“I could get local bands (for cheap) where I could be making money right now, but I didn’t open it up just to sit in the corner and have a beer and listen to music. I can go to any local bar and do that,” Perez said. “The success to this type of business is the quality of music. You keep the quality, they will come. I will not sacrifice that for money or anything. I’ll close before I turn it into (an average bar) or I’ll get up there and sing karaoke.”

The couple said it’s important to stick with jazz and blues. Perez said part of their mission is to revive jazz and bring it back into the community, as clubs similar to Westside have fizzled out over the years. More than just a creative sound, jazz often has a deeper meaning, Jackson added, and many songs deal with issues still prevalent.

For now, all the club’s bands are local artists, many of whom have not had a space to perform live in over a year. The gigs at Westside Blues and Jazz are critical to some of these artists, while just plain fun for others. As the club draws in more revenue, Perez said they will be hiring quality musicians from all over.

 

Something for everyone

The club’s crowd is a mix of ages, races and personalities, with something for everyone.

“We’re finding jazz is more of the older crowd, it seems like, but our jazz that we have here, it’s not like people conceive,” Perez said.

“If they haven’t heard jazz, they think of that elevator music and stuff like that, but our bands are top-of-the-line rhythm and blues mix.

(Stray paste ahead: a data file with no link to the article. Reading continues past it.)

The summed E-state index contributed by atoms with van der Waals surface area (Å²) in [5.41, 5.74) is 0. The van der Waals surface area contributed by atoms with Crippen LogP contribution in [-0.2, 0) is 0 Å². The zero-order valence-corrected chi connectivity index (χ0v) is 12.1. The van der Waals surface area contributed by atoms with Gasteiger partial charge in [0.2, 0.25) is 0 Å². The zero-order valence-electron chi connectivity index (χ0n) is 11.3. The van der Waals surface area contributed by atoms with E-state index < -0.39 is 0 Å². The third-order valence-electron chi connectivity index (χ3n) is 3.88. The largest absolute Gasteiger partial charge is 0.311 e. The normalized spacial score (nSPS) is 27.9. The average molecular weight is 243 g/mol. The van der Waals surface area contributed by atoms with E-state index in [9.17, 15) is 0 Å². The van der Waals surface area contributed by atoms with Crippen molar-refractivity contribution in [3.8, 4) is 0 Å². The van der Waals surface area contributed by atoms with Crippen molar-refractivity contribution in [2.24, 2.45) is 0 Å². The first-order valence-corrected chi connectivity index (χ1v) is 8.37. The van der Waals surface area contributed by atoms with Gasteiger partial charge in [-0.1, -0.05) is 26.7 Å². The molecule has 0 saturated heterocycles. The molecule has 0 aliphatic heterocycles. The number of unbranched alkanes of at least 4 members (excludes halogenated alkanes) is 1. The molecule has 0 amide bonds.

“Blues is a little younger crowd, under 40s, I would say. Then you’ve got the over-65 crowd who were around from my generation, who remember all those great blues bars (that used to be) here. There’s a mix. That’s why we try and diversify a little on the music, like throwing in a little R&B, but we don’t want to get away from the foundation of the blues and jazz.”

For those really feeling the music, Perez emphasizes that it’s a nightclub, so guests are free to celebrate the music.

“Certain nights, they’ll be screaming and shouting. It’s a rowdy nightclub,” Perez said. “People chitchat and socialize. It’s not a concert hall. People can get up and dance in any open spots they want. We encourage that.”

And not everyone has to come for the music. Westside Blues and Jazz has an outdoor seating area for those who want to hear the music in the background while they enjoy a beverage, from a myriad of signature cocktails, wines and beer, along with classic bar food like a soft pretzel, fries and even a grilled cheese. There is also bar seating, where patrons get more of the music than outside but can still sit back and chat. Perez said he wanted the space to be comfortable for everyone.

“We have people dress up, like couples who come in on a date,” Perez said. “But no one feels uncomfortable sitting next to a guy in shorts and sneakers. If they wanted to dress up, they could go to Scottsdale, but we want you to be comfortable. We want you to enjoy your time here, sit back, relax, have some drinks, dance, whatever.”   

By Allison Brown

Glendale Star Staff Writer

Stepping past the velvet curtain and into Westside Blues and Jazz is like stepping back in time to visit an authentic toe-tapping, head-nodding, speakeasy-style nightclub from the Roaring ’20s. 

With its live music, plush couches, moody lighting, antique fixtures, swivel stools, fully stocked bar and even an LED sign buzzing above the stage, Westside Blues and Jazz is an escape from the normal day to day and an experience unlike anywhere else in the Valley.